Lollapalooza takes festivalgoers on a culinary tour of Chicago


Sydney Laput

Lollapalooza festivalgoers line up at the food station on Sunday featuring many local, Chicago foods. More than 40 Chicago restaurants were featured at the festival including The Billy Goat Tavern, Cheesie’s Pub & Grub and more.

By Aidan Sadovi , Staff Writer

Even though Taste of Chicago — the iconic Chicago food festival showcasing some of the best food from all around the city — already happened this summer, that doesn’t mean Lollapalooza couldn’t do its own part in promoting some of the Windy City’s culinary institutions. 

From Oak Park, Chicago, The Original Rainbow Cone sliced festivalgoers the iconic multicolored ice-cream cone, a tower of orange sherbet, pistachio, palmer house, strawberry and chocolate ice cream that teetered and melted in the midday sun. 

Lincoln Square’s The Budlong Hot Chicken served scorching hot Nashville-style fried chicken that stained wrappers and fingers red. Tacotlan, a Mexican restaurant from Chicago’s Hermosa neighborhood, gave people a taste of the growing birria craze, serving meaty, crackling tacos next to little cups of broth consommé to dip it in.

More than 40 Chicago restaurants — including the ones listed above, including older restaurants like The Billy Goat Tavern — gave festivalgoers a tour of the city on half a mile of road in Grant Park, the hub of Lollapalooza. The official avenue of food vendors,  called “Eat Local Chow Town,” was packed throughout most of the festival.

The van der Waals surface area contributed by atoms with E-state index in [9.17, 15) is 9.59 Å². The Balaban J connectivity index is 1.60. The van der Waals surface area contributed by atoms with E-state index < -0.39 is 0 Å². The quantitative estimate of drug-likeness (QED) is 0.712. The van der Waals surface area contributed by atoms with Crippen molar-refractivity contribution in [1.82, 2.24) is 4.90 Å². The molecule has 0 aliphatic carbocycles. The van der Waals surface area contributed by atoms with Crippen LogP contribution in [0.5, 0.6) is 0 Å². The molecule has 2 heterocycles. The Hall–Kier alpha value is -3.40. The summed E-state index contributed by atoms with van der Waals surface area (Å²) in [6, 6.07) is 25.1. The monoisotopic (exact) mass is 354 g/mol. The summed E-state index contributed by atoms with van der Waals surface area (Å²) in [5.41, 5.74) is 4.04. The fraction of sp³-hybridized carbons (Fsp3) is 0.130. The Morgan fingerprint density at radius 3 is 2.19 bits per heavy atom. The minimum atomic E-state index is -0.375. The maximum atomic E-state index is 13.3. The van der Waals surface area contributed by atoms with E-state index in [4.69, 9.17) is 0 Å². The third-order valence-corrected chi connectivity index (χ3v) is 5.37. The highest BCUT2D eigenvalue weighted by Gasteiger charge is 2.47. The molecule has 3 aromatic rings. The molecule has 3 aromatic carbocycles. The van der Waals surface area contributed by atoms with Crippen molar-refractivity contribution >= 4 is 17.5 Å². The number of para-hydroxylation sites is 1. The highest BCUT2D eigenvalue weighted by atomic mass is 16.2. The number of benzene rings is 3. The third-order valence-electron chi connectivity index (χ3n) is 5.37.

Samantha Barrios and Danielle Marie Pizarro, two employees who worked at the Billy Goat Tavern’s stand on Sunday, described the foot traffic the stand had gotten over the course of the festival.

“Thursday and Friday wasn’t really as crowded, but yesterday (Saturday), it was really packed,” Pizarro said. “There was a wall full of customers, and we were short on burgers. There was a line for us to get our burgers to our customers — it was crazy.”

The Billy Goat Tavern, which started in Chicago in 1934, is known throughout the city and even nationally for their “cheezeborgers,” as immortalized in an iconically Chicago Saturday Night Live sketch. The tavern is also known for its connection to the supposed “billy goat curse,” which has been said to have hamstrung the Chicago Cubs baseball team until its 2016 World Series win. Its burgers are made quick, fast and greasy on large black flat tops, which were present at the tavern’s Lollapalooza stand. Wrapped in parchment and double-pattied, the burgers go well with a coke – not pepsi – as said by the famous Saturday Night Live skit

Although the price of food was expensive, Gillian Dein and Jamie Moyer from Detroit said the prices were somewhat to be expected. As they spoke, the two ate some baja tacos and cheese fries from Fatso’s Last Stand in Ukrainian Village at a picnic table. 

“I think the prices are expensive, but it’s concert prices,” Dein said. Moyer added that the food was definitely “a little bit cheaper than the last festival I went to.” 

“I’m smacking hard on it,” Dein said when asked how the tacos were, adding that Lollapalooza’s variety of food options was extensive

“There is a lot of pizza, but overall the variety is pretty fair,” Dein said. One of the options available at Eat Local Chow Town was Chicago classic Lou Malnati’s. 

Billy Goat employee Pizarro said that one of the best parts about working for the venue was “getting to work with different types of people, and then you also get to meet other types of (restaurant venues) and try their food and trade.” 

Pizarro counted the Chinese restaurant Wow Bao as one of her favorites, saying, “Wow Bao is so good. I tried them, and their dumpling, they’re delicious.

“Now I know where to go if I want Asian food,” she added.  


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